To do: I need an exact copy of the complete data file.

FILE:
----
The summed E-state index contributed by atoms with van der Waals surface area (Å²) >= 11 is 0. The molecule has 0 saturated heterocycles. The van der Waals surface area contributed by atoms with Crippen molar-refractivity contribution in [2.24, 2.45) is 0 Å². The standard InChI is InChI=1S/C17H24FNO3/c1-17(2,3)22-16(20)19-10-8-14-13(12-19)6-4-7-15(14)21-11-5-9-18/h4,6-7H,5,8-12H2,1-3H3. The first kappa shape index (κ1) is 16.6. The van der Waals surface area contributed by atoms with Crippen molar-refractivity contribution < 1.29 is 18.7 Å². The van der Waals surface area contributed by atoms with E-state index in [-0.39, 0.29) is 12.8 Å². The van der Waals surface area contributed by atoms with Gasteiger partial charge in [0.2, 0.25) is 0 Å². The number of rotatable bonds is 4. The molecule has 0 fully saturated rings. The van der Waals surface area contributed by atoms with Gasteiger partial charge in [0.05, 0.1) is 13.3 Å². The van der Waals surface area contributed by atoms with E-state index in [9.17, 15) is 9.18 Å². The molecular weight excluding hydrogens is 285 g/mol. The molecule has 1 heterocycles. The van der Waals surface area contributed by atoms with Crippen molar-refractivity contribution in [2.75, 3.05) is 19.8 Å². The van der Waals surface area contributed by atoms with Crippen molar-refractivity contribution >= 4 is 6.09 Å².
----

The summed E-state index contributed by atoms with van der Waals surface area (Å²) >= 11 is 0. The molecule has 0 saturated heterocycles. The van der Waals surface area contributed by atoms with Crippen molar-refractivity contribution in [2.24, 2.45) is 0 Å². The standard InChI is InChI=1S/C17H24FNO3/c1-17(2,3)22-16(20)19-10-8-14-13(12-19)6-4-7-15(14)21-11-5-9-18/h4,6-7H,5,8-12H2,1-3H3. The first kappa shape index (κ1) is 16.6. The van der Waals surface area contributed by atoms with Crippen molar-refractivity contribution < 1.29 is 18.7 Å². The van der Waals surface area contributed by atoms with E-state index in [-0.39, 0.29) is 12.8 Å². The van der Waals surface area contributed by atoms with Gasteiger partial charge in [0.2, 0.25) is 0 Å². The number of rotatable bonds is 4. The molecule has 0 fully saturated rings. The van der Waals surface area contributed by atoms with Gasteiger partial charge in [0.05, 0.1) is 13.3 Å². The van der Waals surface area contributed by atoms with E-state index in [9.17, 15) is 9.18 Å². The molecular weight excluding hydrogens is 285 g/mol. The molecule has 1 heterocycles. The van der Waals surface area contributed by atoms with Crippen molar-refractivity contribution in [2.75, 3.05) is 19.8 Å². The van der Waals surface area contributed by atoms with Crippen molar-refractivity contribution >= 4 is 6.09 Å².